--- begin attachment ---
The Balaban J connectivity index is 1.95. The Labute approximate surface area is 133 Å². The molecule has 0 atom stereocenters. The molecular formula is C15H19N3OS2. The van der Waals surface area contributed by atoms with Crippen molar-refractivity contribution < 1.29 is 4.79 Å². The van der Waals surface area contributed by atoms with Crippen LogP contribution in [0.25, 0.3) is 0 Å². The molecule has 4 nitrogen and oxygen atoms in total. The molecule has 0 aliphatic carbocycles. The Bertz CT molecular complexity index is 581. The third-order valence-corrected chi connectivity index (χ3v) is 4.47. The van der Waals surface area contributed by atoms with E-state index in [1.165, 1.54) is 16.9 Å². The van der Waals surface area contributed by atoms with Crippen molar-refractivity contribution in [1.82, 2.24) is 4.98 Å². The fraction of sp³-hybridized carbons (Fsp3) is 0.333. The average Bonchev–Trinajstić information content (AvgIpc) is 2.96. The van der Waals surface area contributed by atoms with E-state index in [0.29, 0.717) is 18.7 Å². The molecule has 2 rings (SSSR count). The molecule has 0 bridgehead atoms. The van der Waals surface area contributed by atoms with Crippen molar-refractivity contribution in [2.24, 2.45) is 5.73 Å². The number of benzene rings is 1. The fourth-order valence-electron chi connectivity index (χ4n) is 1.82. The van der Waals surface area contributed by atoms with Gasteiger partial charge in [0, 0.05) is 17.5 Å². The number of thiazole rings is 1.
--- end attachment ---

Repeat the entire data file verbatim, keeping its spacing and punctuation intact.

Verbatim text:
The Balaban J connectivity index is 1.95. The Labute approximate surface area is 133 Å². The molecule has 0 atom stereocenters. The molecular formula is C15H19N3OS2. The van der Waals surface area contributed by atoms with Crippen molar-refractivity contribution < 1.29 is 4.79 Å². The van der Waals surface area contributed by atoms with Crippen LogP contribution in [0.25, 0.3) is 0 Å². The molecule has 4 nitrogen and oxygen atoms in total. The molecule has 0 aliphatic carbocycles. The Bertz CT molecular complexity index is 581. The third-order valence-corrected chi connectivity index (χ3v) is 4.47. The van der Waals surface area contributed by atoms with E-state index in [1.165, 1.54) is 16.9 Å². The van der Waals surface area contributed by atoms with Crippen molar-refractivity contribution in [1.82, 2.24) is 4.98 Å². The fraction of sp³-hybridized carbons (Fsp3) is 0.333. The average Bonchev–Trinajstić information content (AvgIpc) is 2.96. The van der Waals surface area contributed by atoms with E-state index in [0.29, 0.717) is 18.7 Å². The molecule has 2 rings (SSSR count). The molecule has 0 bridgehead atoms. The van der Waals surface area contributed by atoms with Crippen molar-refractivity contribution in [2.24, 2.45) is 5.73 Å². The number of benzene rings is 1. The fourth-order valence-electron chi connectivity index (χ4n) is 1.82. The van der Waals surface area contributed by atoms with Gasteiger partial charge in [0, 0.05) is 17.5 Å². The number of thiazole rings is 1.